A 1956 Plane Crash in the Grand Canyon Made Flying Safer for Americans

Discussion in 'Travel Technology' started by gregm, Apr 27, 2014.  |  Print Topic

  1. gregm

    gregm Gold Member

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    In 1956 two planes collided over the Arizona desert, killing all 128 people on board and scattering the debris deep inside the Grand Canyon. This week, the National Park Service designated the crash site a National Historic Landmark—even though they don't actually want you to go visit it.

    At the time, the tragedy was the deadliest civilian plane crash on American soil. It also served as a devastating wakeup call to the fledgling airline industry, which was suffering from growing pains and lack of government support.


    It's an interesting read: http://gizmodo.com/why-a-1956-plane-crash-site-in-the-grand-canyon-was-nam-1568330158
     
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  2. blackjack-21

    blackjack-21 Gold Member

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    Saw the "Mayday" story of that crash several months ago, and was amazed that even in the mid 1950's there were large areas without total radar coverage in the U.S. The accident could have been avoided but one pilot (on the UA aircraft I think) decided to change course and altitude because of clouds blocking the view of the GC that he was trying to show his passengers. That differs from the linked report above, but the Mayday story does show that the TWA Connie seemed to sideswipe the DC-7 at an angle from slightly below it. Without radar coverage in the area, controllers couldn't see the crash coming.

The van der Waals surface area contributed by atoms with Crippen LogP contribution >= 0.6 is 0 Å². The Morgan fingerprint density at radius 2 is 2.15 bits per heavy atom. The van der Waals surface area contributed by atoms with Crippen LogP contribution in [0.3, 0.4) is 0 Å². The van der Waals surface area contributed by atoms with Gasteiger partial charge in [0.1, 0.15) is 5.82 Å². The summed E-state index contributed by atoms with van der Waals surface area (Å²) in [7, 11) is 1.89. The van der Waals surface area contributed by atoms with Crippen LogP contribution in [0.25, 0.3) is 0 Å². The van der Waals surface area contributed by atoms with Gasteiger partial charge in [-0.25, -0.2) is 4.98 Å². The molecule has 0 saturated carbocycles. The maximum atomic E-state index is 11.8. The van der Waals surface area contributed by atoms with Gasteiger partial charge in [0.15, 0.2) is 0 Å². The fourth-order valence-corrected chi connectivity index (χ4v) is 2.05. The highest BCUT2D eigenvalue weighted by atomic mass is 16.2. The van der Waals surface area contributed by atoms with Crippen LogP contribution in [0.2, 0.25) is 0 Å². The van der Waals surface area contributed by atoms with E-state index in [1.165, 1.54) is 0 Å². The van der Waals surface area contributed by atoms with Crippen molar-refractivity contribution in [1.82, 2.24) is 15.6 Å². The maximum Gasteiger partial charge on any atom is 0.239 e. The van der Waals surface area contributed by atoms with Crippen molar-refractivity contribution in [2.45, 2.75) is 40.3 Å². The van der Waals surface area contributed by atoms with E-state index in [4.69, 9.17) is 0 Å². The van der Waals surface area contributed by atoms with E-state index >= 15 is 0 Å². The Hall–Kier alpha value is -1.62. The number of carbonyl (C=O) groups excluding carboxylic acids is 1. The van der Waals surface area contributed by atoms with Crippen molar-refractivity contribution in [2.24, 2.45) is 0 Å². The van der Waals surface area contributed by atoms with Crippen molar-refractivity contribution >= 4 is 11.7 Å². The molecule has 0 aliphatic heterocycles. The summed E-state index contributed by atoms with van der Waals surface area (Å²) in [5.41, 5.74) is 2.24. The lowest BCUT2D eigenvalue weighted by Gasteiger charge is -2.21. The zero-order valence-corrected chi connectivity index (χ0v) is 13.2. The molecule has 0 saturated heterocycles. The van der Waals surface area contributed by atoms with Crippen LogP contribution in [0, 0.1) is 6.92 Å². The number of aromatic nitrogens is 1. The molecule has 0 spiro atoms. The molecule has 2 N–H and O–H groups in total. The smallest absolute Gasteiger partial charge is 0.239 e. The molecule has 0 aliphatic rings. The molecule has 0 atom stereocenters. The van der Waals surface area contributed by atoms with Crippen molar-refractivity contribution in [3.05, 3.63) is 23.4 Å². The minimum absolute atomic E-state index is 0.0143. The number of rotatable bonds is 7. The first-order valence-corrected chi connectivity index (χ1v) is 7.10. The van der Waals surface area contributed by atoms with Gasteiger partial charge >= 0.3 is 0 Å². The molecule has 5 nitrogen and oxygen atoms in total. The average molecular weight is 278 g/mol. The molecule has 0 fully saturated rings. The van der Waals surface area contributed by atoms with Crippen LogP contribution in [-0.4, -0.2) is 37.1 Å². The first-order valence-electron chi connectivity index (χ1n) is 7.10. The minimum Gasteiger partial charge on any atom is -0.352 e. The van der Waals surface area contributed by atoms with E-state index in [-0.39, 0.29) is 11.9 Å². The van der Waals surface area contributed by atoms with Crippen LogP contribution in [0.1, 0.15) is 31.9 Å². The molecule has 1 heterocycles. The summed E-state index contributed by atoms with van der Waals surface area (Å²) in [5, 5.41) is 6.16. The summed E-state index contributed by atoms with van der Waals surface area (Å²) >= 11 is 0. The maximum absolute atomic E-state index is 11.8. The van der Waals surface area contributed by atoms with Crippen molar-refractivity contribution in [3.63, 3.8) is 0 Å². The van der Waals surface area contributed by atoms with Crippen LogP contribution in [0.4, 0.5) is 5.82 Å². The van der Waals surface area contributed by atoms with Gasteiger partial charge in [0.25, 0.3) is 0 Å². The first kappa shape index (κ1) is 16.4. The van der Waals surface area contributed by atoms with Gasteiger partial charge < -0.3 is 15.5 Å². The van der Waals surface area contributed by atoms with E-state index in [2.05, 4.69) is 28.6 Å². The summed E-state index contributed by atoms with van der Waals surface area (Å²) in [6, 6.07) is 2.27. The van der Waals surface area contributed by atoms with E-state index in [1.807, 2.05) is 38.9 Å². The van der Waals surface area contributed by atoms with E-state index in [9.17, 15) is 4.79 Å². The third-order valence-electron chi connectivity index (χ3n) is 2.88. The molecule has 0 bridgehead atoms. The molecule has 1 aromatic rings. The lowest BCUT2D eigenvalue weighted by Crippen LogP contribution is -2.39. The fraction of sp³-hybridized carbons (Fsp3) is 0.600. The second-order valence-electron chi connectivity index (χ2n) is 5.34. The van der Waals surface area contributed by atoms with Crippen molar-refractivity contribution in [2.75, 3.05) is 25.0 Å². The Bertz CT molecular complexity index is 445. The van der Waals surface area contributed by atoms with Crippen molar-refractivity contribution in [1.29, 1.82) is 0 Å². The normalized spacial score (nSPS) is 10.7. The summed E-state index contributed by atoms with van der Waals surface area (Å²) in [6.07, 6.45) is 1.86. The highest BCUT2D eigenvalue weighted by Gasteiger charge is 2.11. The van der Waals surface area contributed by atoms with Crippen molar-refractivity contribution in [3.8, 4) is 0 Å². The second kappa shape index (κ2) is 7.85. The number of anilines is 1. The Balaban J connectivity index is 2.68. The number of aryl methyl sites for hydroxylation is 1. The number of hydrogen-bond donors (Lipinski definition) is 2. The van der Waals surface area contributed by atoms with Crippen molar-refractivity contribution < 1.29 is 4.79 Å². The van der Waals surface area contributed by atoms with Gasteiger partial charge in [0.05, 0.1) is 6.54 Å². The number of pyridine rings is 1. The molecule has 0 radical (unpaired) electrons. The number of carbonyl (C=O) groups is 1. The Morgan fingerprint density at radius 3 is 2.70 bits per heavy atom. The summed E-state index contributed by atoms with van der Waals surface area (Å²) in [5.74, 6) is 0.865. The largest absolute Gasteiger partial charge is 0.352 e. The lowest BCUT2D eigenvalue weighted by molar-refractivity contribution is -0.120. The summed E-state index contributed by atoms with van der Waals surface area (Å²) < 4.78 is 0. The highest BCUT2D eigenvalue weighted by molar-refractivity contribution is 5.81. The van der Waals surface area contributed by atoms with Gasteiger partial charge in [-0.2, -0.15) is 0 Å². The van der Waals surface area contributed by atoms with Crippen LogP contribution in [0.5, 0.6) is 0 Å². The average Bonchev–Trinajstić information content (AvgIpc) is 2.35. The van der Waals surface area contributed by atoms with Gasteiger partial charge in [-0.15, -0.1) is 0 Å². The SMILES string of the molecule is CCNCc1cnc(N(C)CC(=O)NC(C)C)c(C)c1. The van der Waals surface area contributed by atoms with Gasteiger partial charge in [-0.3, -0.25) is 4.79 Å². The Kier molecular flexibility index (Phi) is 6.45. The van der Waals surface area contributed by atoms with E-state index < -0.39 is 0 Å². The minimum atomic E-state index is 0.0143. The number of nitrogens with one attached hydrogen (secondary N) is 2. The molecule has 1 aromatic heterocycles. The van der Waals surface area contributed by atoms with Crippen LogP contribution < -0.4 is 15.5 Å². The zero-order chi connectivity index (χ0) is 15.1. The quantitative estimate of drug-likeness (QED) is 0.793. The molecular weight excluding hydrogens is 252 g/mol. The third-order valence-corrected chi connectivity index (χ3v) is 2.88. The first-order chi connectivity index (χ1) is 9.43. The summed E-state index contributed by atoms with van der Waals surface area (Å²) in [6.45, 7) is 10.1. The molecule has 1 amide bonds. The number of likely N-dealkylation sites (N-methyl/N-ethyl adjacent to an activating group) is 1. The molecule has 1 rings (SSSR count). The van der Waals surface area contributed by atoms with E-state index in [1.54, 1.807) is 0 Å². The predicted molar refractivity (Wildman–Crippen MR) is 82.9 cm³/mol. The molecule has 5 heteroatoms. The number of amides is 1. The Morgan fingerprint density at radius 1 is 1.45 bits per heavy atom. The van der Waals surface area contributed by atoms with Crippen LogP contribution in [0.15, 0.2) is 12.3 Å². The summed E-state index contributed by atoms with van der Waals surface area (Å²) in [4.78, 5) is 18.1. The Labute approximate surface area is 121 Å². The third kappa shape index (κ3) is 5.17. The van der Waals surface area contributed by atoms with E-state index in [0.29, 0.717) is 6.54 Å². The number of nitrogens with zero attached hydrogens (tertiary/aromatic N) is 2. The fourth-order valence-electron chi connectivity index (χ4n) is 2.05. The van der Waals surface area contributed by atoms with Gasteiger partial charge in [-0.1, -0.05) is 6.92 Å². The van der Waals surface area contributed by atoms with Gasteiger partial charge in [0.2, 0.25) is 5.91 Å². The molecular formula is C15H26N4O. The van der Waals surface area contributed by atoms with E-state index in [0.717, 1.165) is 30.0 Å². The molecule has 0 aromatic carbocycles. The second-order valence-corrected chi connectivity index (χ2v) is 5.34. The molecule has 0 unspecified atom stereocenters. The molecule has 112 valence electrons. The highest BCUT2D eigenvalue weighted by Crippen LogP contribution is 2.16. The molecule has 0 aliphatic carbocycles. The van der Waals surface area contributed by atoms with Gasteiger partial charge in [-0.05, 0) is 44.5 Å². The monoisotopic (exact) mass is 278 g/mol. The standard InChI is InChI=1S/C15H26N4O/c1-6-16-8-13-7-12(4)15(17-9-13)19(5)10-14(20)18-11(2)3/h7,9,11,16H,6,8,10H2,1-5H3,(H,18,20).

We had the pleasure of having several of our flights from YYZ-LAS get permission for a lower altitude flyover of the Canyon on the way into LAS. Not too low to interfere with the small aircraft and helios carrying tourists on their sightseeing trips, but on a clear sunny day the view was super even from above 15,000 or 20,000 feet.
     
    Last edited: Apr 27, 2014
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  3. gregm

    gregm Gold Member

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    Any pictures?
     
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  4. blackjack-21

    blackjack-21 Gold Member

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    No pix sorry. We don't usually bring a camera unless it's on a road trip, and while I probably have some pictures in our locker somewhere of our two trips to the Canyon by car from LV, I may not have taken any from the planes if I had a camera anyway, as we were transfixed by the sights from the windows of the plane, and by the time I had whipped out my trusty camera we'd already be flying over Lake Mead and the Hoover Dam before making the right turn followed by a left for the final into LAS.

    Our first trip to LV was in 1985, followed by many more over the years, and on some of our earlier trips we had those super views along the way. Haven't been there for a few years, but with the increase in air traffic in recent times I wonder if they still allow aircraft diversions along the way for a quick look at the Canyon.

    We may try to get to LV sometime this year and if we do I'll try to get some pix with my cellphone camera if possible.
     
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